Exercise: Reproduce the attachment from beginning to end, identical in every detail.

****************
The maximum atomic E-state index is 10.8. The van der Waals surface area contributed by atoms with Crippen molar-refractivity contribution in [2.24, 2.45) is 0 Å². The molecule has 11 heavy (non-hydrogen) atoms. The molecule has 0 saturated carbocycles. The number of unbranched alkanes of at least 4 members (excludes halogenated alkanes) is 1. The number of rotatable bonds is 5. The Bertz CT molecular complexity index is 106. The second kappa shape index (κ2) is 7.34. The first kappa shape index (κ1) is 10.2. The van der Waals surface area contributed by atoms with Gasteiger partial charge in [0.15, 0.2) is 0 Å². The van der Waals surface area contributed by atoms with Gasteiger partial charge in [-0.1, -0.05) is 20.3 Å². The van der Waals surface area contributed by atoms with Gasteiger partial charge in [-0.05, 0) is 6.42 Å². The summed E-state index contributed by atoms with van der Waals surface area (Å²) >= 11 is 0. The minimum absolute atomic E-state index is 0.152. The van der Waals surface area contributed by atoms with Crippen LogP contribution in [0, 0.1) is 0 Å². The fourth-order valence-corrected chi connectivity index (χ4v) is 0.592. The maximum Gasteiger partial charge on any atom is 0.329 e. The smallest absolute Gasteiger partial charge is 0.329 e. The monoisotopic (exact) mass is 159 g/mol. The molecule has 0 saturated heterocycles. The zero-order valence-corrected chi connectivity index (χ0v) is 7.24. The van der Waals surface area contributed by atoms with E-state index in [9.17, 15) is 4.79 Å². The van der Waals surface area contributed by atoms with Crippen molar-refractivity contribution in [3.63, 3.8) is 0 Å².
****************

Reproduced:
The maximum atomic E-state index is 10.8. The van der Waals surface area contributed by atoms with Crippen molar-refractivity contribution in [2.24, 2.45) is 0 Å². The molecule has 11 heavy (non-hydrogen) atoms. The molecule has 0 saturated carbocycles. The number of unbranched alkanes of at least 4 members (excludes halogenated alkanes) is 1. The number of rotatable bonds is 5. The Bertz CT molecular complexity index is 106. The second kappa shape index (κ2) is 7.34. The first kappa shape index (κ1) is 10.2. The van der Waals surface area contributed by atoms with Gasteiger partial charge in [0.15, 0.2) is 0 Å². The van der Waals surface area contributed by atoms with Gasteiger partial charge in [-0.1, -0.05) is 20.3 Å². The van der Waals surface area contributed by atoms with Gasteiger partial charge in [-0.05, 0) is 6.42 Å². The summed E-state index contributed by atoms with van der Waals surface area (Å²) >= 11 is 0. The minimum absolute atomic E-state index is 0.152. The van der Waals surface area contributed by atoms with Crippen LogP contribution in [0, 0.1) is 0 Å². The fourth-order valence-corrected chi connectivity index (χ4v) is 0.592. The maximum Gasteiger partial charge on any atom is 0.329 e. The smallest absolute Gasteiger partial charge is 0.329 e. The monoisotopic (exact) mass is 159 g/mol. The molecule has 0 saturated heterocycles. The zero-order valence-corrected chi connectivity index (χ0v) is 7.24. The van der Waals surface area contributed by atoms with E-state index in [9.17, 15) is 4.79 Å². The van der Waals surface area contributed by atoms with Crippen molar-refractivity contribution in [3.63, 3.8) is 0 Å².